In 1814, he was recalled to negotiate the Treaty of Ghent, which ended the War of 1812. He was then appointed as Minister to the Court of St. James’s in Britain, a position his father held.

Under President James Monroe, Adams served as Secretary of State.

In 1824, John Quincy Adams won the electoral votes, but not the popular votes for President. The popular vote went to Andrew Jackson.

On March 4, 1824, Adams took the oath as the sixth President of the United States. While he’d had great success in previous offices, he was met with great opposition by Congress while president. According the The Presidency of John Quincy Adams “However, thanks to the successes of Adams’ diplomacy during his previous eight years as secretary of state, most of the foreign policy issues he would have faced had been resolved by the time he became president.”

photo of John Quincy Adams

He became the first president to adopt a short haircut instead of long hair tied in a queue and to regularly wear long trousers instead of knee breeches.

John Quincy Adams lost reelection to Andrew Jackson. Jackson snubbed Adams after his election and Adams refused to attend the Jackson inauguration.

Adams was deeply hurt and considered retiring from public life after his loss for re-election. The following year his son, George Washington Adams, committed suicide which only added to his pain. However, he grew bred with retirement.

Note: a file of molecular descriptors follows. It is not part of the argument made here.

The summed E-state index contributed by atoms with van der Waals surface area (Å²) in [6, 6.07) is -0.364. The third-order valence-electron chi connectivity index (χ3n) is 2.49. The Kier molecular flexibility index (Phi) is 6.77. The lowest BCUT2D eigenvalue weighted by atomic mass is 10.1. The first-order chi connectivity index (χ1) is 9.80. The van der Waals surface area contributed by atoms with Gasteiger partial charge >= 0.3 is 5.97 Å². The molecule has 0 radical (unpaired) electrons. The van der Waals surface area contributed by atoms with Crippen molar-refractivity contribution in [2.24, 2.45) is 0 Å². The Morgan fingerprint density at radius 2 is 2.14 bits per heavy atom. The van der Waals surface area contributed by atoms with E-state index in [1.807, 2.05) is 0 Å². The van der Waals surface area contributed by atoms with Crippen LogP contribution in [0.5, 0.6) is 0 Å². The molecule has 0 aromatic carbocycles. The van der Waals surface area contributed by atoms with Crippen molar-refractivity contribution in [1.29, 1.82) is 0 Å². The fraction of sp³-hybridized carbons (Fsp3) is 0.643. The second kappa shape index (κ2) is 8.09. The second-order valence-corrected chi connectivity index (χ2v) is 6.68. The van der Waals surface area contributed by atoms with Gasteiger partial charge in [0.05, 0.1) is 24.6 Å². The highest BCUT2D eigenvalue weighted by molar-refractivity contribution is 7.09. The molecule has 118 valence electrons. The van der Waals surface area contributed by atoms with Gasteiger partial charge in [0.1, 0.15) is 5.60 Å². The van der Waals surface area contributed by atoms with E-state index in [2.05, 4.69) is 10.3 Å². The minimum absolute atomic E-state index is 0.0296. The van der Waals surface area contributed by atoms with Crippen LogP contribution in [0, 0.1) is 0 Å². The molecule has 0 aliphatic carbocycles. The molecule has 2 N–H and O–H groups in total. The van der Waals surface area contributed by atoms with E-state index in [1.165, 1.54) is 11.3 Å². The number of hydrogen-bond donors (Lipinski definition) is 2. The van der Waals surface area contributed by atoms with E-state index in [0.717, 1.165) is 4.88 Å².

In 1830 he ran and won a seat in the United State House of Representatives. He was the first president to serve in Congress, following his presidency. He was re-elected for 9 terms, until his death.

In 1834, his son John died.

In 1843, John Quincy Adams became the first known United States President to have his photograph taken.

It has also been suggested that John Quincy Adams had the highest I.Q. of any U.S. president.

Having watched first hand the Founding Fathers, in his later years John Quincy Adams sat in the House of Representatives with a young man named Abraham Adams. Martin Van Buren would be the only other president to work first hand with the Founding Fathers and a young Lincoln.

In 1846, the former president suffered a stroke. For several months he was paralyzed, before making a full recovery. On February 21, 1848 he suffered a massive cerebral hemorrhage while voting on an issue regarding veterans of the Mexican-American War. He died two days later. His last words are recorded as “This is the last of earth. I am content.”

He was the last surviving child of John and Abigail Adams, having outlived all five of his siblings.

Adams left a huge legacy with his diaries and diplomatic appointments.

In 1870, his son, Charles Francis Adams, built the first Presidential library in the United States in honor of his father. The library is located at Adams National Historical Park in Quincy, Massachusetts.

 

6th President of the United States
(March 4, 1825 to March 3, 1829)Nickname: “Old Man Eloquent”

Born: July 11, 1767, in Braintree (now Quincy), Massachusetts
Died: February 23, 1848, in Washington, D.C.

Father:  John Adams
Mother: Abigail Smith Adams
Married: Louisa Catherine Johnson (1775-1852), on July 26, 1797
Children: George Washington Adams (1801-29)
John Adams (1803-34)
Charles Francis Adams (1807-86);